This is an ambitious book on the historiography of seventeenth-century Dutch art and culture, containing essays written by many of the most influential Dutch archivists, art historians and historians at work in the 1990s: Marten Jan Bok, Jeroen Boomgaard, Dedalo Carasso, Frans Grijzenhout, E. de Jongh (with two essays), J.J. Kloek, Eveline Koolhaas and Sandra de Vries, E.H. Kossmann, Debora J. Meijers, N.C.F. van Sas, Eric J. Sluijter, and Lyckle de Vries. Edited by Grijzenhout and Henk van Veen, it originally appeared in a Dutch edition of 1992, and was written in conjunction with the programs of the Open University of the Netherlands. Andrew McCormick has translated the text into English in a straightforward manner, and the book was not changed or augmented for the English edition. However, this immediately presents some potential problems for the reader.
One is practical in nature. In the first two sections of the book a fair amount of knowledge about eighteenth and nineteenth-century history of the Netherlands is assumed by the various authors. Some of this history can be picked up contextually, of course, but even brief annotations about such events as the Batavian Revolution or the period of French rule of the Netherlands would have been helpful.
The other problem, though, is of greater significance and has to do with the purpose of the book itself. Divorced from the original context of a text written for a specific academic audience, the aim of the book seems unclear. The Dutch title, De Gouden Eeuw in perspectief: Het beeld van de Nederlandse zeventiende-eeuwse schilderkunst in later tijd, indicated more of the original intent of the authors and editors to explicate how the culture of the northern Netherlands in the seventeenth century, including, but not limited to its art, was conceived in the eighteenth through the twentieth centuries. The reader of the English edition might well wonder whether the book is about views of Dutch painting or the seventeenth century. The individual essays tend to blur this distinction, but some lean more in one direction than the other.
Following the organization of the Dutch text, the book is divided into three parts: “Art Lovers,” containing two essays on late seventeenth- and eighteenth-century views; “Ideologues,” with six essays on the nineteenth century; and “Art Historians,” with five essays for the twentieth century. These headings are unfortunate, carrying with them in English fairly heavy implications about the degree of seriousness of purpose and “objectivity” on the part of the writers discussed in each section. They are not entirely accurate, either, for the essays on the earliest views treat the literature on Dutch art by artists and theoreticians (not just the dilettantes implied by the term “art lovers”). Given the orientation of the essays in part three, the seemingly neutral title “Art Historians” is misleading about the content of this section as well, where it is clear that many if not most of the authors discussed were overtly ideological in their writings, in an intellectual sense if not always in a political sense. The division of the third section into essays on different “types” of historians and art historians seems a bit specious and even arbitrary at times. There is a fair amount of overlap among the three sections, which means that some writers and issues are returned to several times; firmer editorial control could have eliminated this sometimes annoying characteristic.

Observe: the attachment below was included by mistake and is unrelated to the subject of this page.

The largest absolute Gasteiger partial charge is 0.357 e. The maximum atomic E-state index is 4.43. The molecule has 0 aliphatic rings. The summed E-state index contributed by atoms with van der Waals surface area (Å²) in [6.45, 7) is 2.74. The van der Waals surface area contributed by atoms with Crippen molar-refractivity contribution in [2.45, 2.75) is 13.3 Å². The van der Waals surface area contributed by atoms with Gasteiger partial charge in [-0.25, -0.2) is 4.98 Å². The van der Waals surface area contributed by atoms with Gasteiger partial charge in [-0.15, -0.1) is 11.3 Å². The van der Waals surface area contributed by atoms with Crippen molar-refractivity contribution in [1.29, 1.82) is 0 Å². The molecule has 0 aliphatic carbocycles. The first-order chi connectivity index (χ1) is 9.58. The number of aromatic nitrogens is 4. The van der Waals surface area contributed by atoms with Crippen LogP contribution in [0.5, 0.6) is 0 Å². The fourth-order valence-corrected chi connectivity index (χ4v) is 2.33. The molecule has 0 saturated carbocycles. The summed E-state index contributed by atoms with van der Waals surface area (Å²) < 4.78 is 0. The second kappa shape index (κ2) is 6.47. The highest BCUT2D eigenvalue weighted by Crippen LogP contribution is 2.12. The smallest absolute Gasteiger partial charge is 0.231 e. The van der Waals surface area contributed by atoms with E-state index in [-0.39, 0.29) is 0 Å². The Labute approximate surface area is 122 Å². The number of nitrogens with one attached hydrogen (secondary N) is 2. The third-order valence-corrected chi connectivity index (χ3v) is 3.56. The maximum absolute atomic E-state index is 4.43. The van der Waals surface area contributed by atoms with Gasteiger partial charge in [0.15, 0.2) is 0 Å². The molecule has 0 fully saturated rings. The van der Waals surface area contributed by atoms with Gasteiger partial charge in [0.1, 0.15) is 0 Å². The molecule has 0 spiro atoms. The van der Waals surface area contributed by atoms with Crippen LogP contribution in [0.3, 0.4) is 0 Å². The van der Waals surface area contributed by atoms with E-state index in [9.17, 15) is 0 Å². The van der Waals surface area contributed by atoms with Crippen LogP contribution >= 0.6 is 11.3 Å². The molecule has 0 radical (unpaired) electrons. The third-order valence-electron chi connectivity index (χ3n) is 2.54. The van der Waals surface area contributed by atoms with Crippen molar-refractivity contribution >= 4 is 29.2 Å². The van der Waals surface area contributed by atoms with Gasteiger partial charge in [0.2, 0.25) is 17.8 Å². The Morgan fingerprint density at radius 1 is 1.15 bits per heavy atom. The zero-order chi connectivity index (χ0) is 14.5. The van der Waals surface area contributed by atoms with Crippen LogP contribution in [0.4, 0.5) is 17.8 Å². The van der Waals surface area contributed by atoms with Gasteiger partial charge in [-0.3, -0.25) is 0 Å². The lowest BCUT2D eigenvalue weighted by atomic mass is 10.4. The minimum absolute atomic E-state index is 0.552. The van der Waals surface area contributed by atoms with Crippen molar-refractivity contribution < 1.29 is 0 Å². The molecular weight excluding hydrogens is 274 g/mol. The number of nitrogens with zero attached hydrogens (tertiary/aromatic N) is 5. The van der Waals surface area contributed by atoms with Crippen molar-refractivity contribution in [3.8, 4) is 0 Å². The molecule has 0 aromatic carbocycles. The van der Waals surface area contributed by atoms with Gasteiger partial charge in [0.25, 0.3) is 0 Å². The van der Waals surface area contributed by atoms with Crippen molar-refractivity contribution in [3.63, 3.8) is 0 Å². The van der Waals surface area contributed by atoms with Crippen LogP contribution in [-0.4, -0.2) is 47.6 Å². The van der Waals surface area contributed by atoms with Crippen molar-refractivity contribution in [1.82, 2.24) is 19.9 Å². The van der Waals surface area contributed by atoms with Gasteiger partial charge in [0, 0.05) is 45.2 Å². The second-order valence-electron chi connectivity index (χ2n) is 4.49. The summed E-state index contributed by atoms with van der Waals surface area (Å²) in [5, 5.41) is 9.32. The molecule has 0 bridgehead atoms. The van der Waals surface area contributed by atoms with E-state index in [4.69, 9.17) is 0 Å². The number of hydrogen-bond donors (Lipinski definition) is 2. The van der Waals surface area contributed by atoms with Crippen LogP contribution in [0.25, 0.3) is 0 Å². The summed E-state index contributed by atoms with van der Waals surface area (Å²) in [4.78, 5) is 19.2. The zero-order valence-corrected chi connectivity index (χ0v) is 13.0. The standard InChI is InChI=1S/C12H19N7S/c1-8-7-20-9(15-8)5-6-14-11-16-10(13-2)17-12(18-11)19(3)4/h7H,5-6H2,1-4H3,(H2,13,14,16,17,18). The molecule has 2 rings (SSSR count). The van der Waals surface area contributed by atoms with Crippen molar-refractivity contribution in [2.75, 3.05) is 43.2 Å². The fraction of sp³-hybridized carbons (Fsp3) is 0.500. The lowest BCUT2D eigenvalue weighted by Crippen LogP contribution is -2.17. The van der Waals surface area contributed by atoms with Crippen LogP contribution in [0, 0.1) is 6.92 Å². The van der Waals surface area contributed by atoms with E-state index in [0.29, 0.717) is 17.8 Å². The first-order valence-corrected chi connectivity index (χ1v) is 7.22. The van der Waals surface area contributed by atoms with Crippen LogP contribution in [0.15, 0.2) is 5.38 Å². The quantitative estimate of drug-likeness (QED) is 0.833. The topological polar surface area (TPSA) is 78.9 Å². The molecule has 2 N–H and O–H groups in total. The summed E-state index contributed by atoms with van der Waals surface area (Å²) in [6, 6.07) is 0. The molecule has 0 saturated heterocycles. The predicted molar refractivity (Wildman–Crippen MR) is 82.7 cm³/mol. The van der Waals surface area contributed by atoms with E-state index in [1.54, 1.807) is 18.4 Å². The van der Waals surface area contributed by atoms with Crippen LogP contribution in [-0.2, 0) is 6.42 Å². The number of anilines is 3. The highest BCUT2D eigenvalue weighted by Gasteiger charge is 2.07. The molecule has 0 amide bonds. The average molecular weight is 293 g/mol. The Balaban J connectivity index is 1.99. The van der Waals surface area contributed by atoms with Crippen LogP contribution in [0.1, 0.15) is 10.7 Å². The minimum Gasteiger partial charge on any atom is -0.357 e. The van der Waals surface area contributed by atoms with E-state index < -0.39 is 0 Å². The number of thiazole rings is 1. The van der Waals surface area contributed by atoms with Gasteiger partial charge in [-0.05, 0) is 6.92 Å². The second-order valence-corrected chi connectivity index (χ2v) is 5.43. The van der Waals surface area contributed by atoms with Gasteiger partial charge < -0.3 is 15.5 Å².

Several implicit dualities are at work here. In one, writers of the pastare poked and prodded, so to speak, for their biases, agendas, and the limits of their understanding. But whenever the essays approach the present more closely, there is a kind of assumption of progress in art-history writing (witness the shift from ideologues to art historians) that suggests a greater scholarly objectivity, if not worth. In the other, foreign (non-Dutch) writers are discussed in separate essays in the first two sections but are ostensibly omitted from the last one. Of course, it is impossible to discuss the recent history of writing on Dutch art without mentioning figures such as Svetlana Alpers and Gary Schwartz, much less avoiding discussion of exhibitions of Dutch art staged outside the Netherlands. But these writers and discussions are simply folded into essays that treat recent developments in the Netherlands.
It would have been more valuable, albeit controversial, to have maintained the distinctions made in the original sections, and to have devoted a separate essay to the treatment of Dutch art and history by non-Dutch scholars in the past one or two generations. That such differences exist is tacitly acknowledged by many in the field; why not take advantage of this for a really rigorous discussion of current trends? But then, that would contradict the sense of evolutionary progress in the writing on the seventeenth-century Netherlands that is promulgated throughout the text—for if such differing approaches not only exist, but thrive simultaneously, the history of our understanding cannot be forwarded as a linear process, but is necessarily time-bound, contingent, and even contradictory.
All this being said, the essays individually have merit, and as a whole provide a useful and often fascinating overview of some of the dominant paradigms advanced in the past three hundred years. The second section, on “Ideologues,” is perhaps the strongest as a whole, and serves to enlighten the reader about the development of art history itself as a serious and independent academic discipline. This is a book that should be read by all students and scholars of Dutch art and could make an interesting case study for courses in historiography and methodology.
Associate Professor, Department of Art History and Art, Case Western Reserve University
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